In Metro Detroit, African fabrics are everywhere.
Dozens of local businesses on the Livernois Avenue of Fashion sell African imports. Cultural organizations like O.N.E mile leverage the Afrofuturistic aesthetics that celebrate cultural pioneers like George Clinton in Detroit’s North End neighborhood. Detroit writer and culture maven Marsha Battle Philpot is known for wearing the fabrics as part of her multicultural flair. And the annual African World Festival, hosted by the Charles H. Wright Museum of African American History in Detroit, a celebration of the African diaspora’s diversity, shared heritage and cultures, is a great place to connect with international fabric vendors bringing an eye-popping array of imported fabrics to connect with an eager local market.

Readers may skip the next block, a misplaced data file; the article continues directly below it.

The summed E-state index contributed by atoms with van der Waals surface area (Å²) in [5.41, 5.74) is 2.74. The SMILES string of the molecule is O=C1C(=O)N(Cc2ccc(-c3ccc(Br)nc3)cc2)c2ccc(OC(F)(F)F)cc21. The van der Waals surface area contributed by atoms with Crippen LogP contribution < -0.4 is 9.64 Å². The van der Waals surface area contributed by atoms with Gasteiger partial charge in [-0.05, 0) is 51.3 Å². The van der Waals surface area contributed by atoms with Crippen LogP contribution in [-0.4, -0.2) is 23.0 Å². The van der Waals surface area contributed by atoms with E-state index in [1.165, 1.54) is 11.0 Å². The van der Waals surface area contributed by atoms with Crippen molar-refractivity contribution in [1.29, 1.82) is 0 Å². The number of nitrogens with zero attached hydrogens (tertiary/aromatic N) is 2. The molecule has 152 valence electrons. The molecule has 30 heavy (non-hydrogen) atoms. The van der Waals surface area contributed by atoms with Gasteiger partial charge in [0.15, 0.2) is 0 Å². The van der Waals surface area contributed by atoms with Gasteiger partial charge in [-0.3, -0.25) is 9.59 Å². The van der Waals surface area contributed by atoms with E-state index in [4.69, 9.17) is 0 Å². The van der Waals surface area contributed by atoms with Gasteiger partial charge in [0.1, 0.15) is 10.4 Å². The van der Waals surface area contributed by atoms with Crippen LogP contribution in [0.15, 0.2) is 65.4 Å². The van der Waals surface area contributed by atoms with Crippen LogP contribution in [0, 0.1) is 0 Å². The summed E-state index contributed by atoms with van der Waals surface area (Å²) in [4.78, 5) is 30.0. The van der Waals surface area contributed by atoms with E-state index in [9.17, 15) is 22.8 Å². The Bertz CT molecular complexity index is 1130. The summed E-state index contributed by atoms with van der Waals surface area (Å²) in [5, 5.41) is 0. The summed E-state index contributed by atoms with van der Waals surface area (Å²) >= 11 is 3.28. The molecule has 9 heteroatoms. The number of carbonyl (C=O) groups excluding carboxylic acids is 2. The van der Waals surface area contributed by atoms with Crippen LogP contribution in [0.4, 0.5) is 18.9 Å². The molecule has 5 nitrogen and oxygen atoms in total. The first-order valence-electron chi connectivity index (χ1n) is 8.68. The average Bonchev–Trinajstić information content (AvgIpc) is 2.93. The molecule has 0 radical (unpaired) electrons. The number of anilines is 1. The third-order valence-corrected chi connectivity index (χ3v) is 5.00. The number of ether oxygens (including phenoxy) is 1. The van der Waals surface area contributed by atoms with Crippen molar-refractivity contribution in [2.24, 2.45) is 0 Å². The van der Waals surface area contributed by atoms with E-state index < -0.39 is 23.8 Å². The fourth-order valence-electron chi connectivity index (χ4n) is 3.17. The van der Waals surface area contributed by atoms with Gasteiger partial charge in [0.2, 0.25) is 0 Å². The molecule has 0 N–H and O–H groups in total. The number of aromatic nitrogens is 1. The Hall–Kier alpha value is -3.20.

But as is often the case with long-distance cultural exchange, there is the chance of messages being lost in translation. Fabrics from Ghana, Mali, Nigeria, and other countries are designed and executed with many layers of meaning, sometimes obscured by the beauty and aesthetic value of these fabrics as objects.
Where do these fabrics come from? How do they make their way into our lives? And what are they trying to tell us?